I love reading books. Books take me to a different world. A world of possibilities, a world of stories, a world that helps me understand the present day world. But, with today’s easy access to internet and a lot of articles, write ups, and even e books, I feel I somehow miss the feel of a book in my hands, miss their particular scent and miss the thrill of flipping the pages and reluctantly putting a book mark when other errands need to be paid attention to.
I remember when I first started reading novels. My first novel was a class 5 holiday homework from our class teacher, Mrs Johri. The novel’s name was Black Beauty. The second novel, another holiday homework, was Huckelberry Finn.
It then became an addiction, this urge to read, to explore books, to make books my friends. My life long affair with the books started with The Famous Five and Secret Seven by Enid Blyton till about standard 7, Nancy Drew and Hardy Boys till about class 11 and then I hooked on to the very intellectually handsome, Hercule Poirot series by Agatha Christie.
After that, came a phase where I drowned myself into anything and everything readable. It was probably a time when I was discovering myself. My taste, my inclination, my personality, my identity, my life choices, in hindsight, depend a lot on that stage. Till the time I was in school, I never enjoyed history. The moment I left school, I loved anything related to history. I have an insatiable thirst for knowing history and knowing the origins of different religions across the world. Give me a combination of these two and I would be the happiest hermit lost in a world that knows no boundaries, which explains my existence and makes me a better person with every meaning that I absorb.
This love of books, in retrospect, came to me through my very early childhood memories and then grew on to me.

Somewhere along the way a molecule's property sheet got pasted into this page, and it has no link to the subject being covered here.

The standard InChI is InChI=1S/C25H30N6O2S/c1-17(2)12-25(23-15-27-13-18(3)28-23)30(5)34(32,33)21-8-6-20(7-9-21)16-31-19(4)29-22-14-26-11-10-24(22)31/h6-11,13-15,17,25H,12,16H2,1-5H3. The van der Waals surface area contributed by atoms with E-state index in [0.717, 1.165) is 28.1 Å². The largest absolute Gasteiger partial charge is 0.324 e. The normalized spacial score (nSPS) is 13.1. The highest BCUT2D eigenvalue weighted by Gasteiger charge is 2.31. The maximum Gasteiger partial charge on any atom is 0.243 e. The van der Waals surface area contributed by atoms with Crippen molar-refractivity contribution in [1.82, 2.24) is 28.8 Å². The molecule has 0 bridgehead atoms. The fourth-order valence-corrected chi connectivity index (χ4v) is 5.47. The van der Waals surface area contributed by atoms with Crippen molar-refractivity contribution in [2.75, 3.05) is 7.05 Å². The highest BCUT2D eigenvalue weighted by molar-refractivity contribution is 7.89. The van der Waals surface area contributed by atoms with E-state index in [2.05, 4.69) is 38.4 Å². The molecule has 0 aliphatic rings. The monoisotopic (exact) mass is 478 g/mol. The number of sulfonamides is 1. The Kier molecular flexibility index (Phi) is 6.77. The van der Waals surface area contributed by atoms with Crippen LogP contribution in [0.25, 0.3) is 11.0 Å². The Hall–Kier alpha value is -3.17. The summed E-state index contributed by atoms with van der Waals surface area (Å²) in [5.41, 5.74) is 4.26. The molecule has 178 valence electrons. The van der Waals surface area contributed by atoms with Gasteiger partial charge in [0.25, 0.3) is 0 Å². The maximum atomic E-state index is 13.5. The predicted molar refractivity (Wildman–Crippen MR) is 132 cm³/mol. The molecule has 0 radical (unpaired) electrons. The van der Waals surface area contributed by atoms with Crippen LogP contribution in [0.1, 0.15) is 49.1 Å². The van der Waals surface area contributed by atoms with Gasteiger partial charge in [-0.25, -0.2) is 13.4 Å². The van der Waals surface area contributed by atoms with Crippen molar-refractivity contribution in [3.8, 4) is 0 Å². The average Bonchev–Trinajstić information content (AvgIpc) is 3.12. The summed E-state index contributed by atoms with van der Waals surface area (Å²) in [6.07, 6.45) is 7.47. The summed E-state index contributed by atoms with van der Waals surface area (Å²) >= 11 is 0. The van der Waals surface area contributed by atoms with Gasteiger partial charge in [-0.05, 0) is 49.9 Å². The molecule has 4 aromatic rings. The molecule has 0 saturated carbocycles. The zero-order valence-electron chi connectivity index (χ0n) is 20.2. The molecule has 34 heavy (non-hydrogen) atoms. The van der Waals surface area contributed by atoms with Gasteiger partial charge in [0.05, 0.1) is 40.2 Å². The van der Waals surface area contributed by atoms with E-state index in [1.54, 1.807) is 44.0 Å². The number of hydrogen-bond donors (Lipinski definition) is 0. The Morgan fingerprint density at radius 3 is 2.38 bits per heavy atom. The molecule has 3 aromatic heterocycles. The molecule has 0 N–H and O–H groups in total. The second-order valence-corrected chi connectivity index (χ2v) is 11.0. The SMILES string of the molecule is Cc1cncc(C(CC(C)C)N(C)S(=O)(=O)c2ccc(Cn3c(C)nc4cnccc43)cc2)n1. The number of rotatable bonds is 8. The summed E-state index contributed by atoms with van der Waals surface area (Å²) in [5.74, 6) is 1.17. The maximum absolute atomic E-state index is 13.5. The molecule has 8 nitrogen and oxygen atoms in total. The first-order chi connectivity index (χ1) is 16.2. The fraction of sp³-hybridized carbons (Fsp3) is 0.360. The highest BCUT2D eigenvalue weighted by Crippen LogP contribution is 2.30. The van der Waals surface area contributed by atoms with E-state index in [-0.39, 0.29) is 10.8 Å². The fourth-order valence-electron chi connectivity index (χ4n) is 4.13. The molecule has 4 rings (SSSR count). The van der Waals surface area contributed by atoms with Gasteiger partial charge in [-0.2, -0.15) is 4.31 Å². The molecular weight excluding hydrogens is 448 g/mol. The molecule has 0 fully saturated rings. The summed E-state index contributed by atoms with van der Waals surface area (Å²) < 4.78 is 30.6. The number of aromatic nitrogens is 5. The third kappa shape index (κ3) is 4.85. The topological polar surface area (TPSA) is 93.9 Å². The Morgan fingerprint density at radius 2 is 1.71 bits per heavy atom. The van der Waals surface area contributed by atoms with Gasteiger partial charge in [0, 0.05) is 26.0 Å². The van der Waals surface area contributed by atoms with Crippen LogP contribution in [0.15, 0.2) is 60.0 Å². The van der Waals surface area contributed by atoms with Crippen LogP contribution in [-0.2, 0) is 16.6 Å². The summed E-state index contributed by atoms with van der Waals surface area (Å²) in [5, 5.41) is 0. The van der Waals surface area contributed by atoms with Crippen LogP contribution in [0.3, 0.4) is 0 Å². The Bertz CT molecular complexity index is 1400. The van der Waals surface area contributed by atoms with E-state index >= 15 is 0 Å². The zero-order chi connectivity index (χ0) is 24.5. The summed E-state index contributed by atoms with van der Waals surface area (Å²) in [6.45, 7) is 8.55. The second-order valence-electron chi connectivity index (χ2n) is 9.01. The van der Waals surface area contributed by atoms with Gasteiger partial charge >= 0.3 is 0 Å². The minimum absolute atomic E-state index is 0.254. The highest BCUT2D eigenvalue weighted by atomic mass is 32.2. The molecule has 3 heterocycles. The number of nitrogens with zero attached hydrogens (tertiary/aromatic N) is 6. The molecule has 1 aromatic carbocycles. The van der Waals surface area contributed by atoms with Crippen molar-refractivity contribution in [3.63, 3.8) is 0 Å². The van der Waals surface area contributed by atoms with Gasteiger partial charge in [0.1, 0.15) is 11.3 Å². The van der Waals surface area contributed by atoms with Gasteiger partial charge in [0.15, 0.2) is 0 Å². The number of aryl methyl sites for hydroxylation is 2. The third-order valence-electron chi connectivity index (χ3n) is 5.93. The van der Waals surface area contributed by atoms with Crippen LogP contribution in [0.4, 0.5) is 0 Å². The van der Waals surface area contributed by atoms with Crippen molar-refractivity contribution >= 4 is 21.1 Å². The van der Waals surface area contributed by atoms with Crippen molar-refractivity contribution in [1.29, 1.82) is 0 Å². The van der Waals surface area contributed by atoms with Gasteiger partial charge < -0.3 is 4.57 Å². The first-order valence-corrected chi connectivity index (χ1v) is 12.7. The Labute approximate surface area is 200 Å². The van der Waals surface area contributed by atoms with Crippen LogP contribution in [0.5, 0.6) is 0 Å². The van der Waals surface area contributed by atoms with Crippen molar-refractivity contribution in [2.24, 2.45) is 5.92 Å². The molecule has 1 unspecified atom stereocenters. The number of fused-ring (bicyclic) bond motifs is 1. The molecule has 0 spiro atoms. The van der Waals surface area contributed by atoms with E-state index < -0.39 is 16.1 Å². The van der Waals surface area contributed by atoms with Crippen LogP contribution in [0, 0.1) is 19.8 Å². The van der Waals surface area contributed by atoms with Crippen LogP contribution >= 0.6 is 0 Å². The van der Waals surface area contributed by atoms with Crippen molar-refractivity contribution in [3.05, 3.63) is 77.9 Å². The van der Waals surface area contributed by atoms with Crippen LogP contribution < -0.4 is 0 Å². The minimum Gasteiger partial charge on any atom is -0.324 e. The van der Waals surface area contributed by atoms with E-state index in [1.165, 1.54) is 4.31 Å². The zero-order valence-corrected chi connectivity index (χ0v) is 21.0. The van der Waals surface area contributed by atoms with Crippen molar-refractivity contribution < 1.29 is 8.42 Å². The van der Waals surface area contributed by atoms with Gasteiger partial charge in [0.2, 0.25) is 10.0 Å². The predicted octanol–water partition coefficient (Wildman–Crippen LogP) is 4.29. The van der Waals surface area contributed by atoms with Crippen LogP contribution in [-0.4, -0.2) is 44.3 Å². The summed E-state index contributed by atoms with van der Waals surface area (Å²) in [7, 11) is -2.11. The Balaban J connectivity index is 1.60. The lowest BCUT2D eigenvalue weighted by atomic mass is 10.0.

The time when I didn’t even know how to read or write or even know what books were, I remember my mother and sometimes my father reading bedtime stories to me. I remember a particular one, a book that was a hard cover one, probably in pink color. It had stories with beautiful pictures, glossy pages and when my parents read them out to me, magic happened.
I had some favorites in the book and every day before bedtime, I would get dressed in my night clothes and flip the pages to reach to the one I wanted to hear that day and drifted off to sleep, in a world where everything was possible. That was a world where everything turned good in the end, the evil never won and even the trees smiled.
As we grow up, we start calling those stories “fiction” and move away from them, detaching ourselves from them and later on probably laughing on our choices as kids. To me, the stories we are read to in our childhood prepare us to be good people, give a vague impression of how an ideal world should be and nudge us gently towards goodness.
Today, it’s been a while since I read a book, actually holding it. While watching a movie where a mother is reading out a story to her daughter, I had some flash back and remembered how my own mother gave so much time to me and narrated those stories to me. She is an excellent story teller. I laughed when she laughed, my eyes widened when she narrated something thrilling and I cried when something sad happened.
That time, those memories, are not forgotten. Each parent teaches their children a lot of good things through different means. One of the ways I was taught a lot was the bed time stories.
It is a promise I make today to remember and value the time that was given to me, it is a promise to try and do something in my lifetime to make others smile exactly how I smiled when someone did something good in one of the stories, it is a promise to try and not lose the innocence the world of the fairy tales held and it is a promise to not forget the feel and smell of a real book.
There might be a Kindle in the world, there might be e-books but, magic for me, somehow happens only when a book is held and felt. There is, and always would be, something magnificent about the smell of a book.